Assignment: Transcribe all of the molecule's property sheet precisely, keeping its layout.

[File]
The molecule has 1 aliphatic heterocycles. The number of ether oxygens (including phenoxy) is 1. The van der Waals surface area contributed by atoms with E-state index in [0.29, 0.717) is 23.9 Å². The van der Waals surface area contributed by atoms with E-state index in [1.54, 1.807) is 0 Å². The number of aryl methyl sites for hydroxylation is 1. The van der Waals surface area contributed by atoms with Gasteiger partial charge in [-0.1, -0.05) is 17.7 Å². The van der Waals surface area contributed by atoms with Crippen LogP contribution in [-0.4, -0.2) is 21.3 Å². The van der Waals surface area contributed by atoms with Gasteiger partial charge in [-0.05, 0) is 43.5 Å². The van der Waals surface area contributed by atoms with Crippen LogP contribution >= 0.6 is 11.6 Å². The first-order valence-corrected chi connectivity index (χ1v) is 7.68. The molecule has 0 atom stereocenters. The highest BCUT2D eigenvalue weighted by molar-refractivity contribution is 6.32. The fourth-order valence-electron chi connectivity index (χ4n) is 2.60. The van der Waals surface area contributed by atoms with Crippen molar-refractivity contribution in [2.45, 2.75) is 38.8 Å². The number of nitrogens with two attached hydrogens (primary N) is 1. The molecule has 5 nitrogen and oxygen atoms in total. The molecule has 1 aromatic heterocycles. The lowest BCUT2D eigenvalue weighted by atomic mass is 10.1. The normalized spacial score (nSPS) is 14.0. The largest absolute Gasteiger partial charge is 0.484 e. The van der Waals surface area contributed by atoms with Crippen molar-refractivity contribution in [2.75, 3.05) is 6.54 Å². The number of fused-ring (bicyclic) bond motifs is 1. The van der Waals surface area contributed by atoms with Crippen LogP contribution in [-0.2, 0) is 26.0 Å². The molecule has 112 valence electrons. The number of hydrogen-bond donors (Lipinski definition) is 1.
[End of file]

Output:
The molecule has 1 aliphatic heterocycles. The number of ether oxygens (including phenoxy) is 1. The van der Waals surface area contributed by atoms with E-state index in [0.29, 0.717) is 23.9 Å². The van der Waals surface area contributed by atoms with E-state index in [1.54, 1.807) is 0 Å². The number of aryl methyl sites for hydroxylation is 1. The van der Waals surface area contributed by atoms with Gasteiger partial charge in [-0.1, -0.05) is 17.7 Å². The van der Waals surface area contributed by atoms with Crippen LogP contribution in [-0.4, -0.2) is 21.3 Å². The van der Waals surface area contributed by atoms with Gasteiger partial charge in [-0.05, 0) is 43.5 Å². The van der Waals surface area contributed by atoms with Crippen LogP contribution >= 0.6 is 11.6 Å². The first-order valence-corrected chi connectivity index (χ1v) is 7.68. The molecule has 0 atom stereocenters. The highest BCUT2D eigenvalue weighted by molar-refractivity contribution is 6.32. The fourth-order valence-electron chi connectivity index (χ4n) is 2.60. The van der Waals surface area contributed by atoms with Crippen molar-refractivity contribution in [2.45, 2.75) is 38.8 Å². The number of nitrogens with two attached hydrogens (primary N) is 1. The molecule has 5 nitrogen and oxygen atoms in total. The molecule has 1 aromatic heterocycles. The lowest BCUT2D eigenvalue weighted by atomic mass is 10.1. The normalized spacial score (nSPS) is 14.0. The largest absolute Gasteiger partial charge is 0.484 e. The van der Waals surface area contributed by atoms with Crippen molar-refractivity contribution in [2.75, 3.05) is 6.54 Å². The number of fused-ring (bicyclic) bond motifs is 1. The van der Waals surface area contributed by atoms with Crippen LogP contribution in [-0.2, 0) is 26.0 Å². The molecule has 112 valence electrons. The number of hydrogen-bond donors (Lipinski definition) is 1.